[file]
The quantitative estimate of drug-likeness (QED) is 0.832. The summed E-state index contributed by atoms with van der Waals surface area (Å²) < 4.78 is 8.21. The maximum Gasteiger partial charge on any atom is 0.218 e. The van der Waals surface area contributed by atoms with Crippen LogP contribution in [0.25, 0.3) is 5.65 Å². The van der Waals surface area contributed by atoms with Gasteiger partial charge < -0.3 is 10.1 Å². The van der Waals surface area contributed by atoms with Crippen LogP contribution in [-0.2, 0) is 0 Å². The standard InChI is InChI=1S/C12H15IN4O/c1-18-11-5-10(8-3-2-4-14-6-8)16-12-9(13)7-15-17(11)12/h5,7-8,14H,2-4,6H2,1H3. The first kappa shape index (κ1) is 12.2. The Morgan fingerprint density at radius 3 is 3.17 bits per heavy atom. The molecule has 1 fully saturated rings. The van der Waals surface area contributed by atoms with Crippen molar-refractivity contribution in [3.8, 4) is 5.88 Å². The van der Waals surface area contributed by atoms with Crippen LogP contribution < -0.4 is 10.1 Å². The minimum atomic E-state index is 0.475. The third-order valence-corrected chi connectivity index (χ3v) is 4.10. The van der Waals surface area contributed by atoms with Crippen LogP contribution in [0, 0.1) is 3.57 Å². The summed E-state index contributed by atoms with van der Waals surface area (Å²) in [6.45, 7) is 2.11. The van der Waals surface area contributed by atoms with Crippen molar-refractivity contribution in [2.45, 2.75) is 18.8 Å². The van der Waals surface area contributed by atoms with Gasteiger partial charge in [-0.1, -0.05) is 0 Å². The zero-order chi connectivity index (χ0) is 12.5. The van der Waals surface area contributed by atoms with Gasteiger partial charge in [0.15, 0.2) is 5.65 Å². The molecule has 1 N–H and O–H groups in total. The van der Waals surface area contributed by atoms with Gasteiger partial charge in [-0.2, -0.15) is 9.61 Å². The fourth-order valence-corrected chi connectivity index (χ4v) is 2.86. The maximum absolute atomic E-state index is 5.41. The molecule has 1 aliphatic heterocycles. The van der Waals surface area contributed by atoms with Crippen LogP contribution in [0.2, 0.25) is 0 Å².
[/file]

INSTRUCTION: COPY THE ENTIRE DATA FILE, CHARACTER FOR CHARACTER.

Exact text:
The quantitative estimate of drug-likeness (QED) is 0.832. The summed E-state index contributed by atoms with van der Waals surface area (Å²) < 4.78 is 8.21. The maximum Gasteiger partial charge on any atom is 0.218 e. The van der Waals surface area contributed by atoms with Crippen LogP contribution in [0.25, 0.3) is 5.65 Å². The van der Waals surface area contributed by atoms with Gasteiger partial charge < -0.3 is 10.1 Å². The van der Waals surface area contributed by atoms with Crippen LogP contribution in [-0.2, 0) is 0 Å². The standard InChI is InChI=1S/C12H15IN4O/c1-18-11-5-10(8-3-2-4-14-6-8)16-12-9(13)7-15-17(11)12/h5,7-8,14H,2-4,6H2,1H3. The first kappa shape index (κ1) is 12.2. The Morgan fingerprint density at radius 3 is 3.17 bits per heavy atom. The molecule has 1 fully saturated rings. The van der Waals surface area contributed by atoms with Crippen molar-refractivity contribution in [3.8, 4) is 5.88 Å². The van der Waals surface area contributed by atoms with Crippen LogP contribution < -0.4 is 10.1 Å². The minimum atomic E-state index is 0.475. The third-order valence-corrected chi connectivity index (χ3v) is 4.10. The van der Waals surface area contributed by atoms with Crippen LogP contribution in [0, 0.1) is 3.57 Å². The summed E-state index contributed by atoms with van der Waals surface area (Å²) in [6.45, 7) is 2.11. The van der Waals surface area contributed by atoms with Crippen molar-refractivity contribution in [2.45, 2.75) is 18.8 Å². The van der Waals surface area contributed by atoms with Gasteiger partial charge in [-0.1, -0.05) is 0 Å². The zero-order chi connectivity index (χ0) is 12.5. The van der Waals surface area contributed by atoms with Gasteiger partial charge in [0.15, 0.2) is 5.65 Å². The molecule has 1 N–H and O–H groups in total. The van der Waals surface area contributed by atoms with Gasteiger partial charge in [-0.2, -0.15) is 9.61 Å². The fourth-order valence-corrected chi connectivity index (χ4v) is 2.86. The maximum absolute atomic E-state index is 5.41. The molecule has 1 aliphatic heterocycles. The van der Waals surface area contributed by atoms with Crippen LogP contribution in [0.2, 0.25) is 0 Å².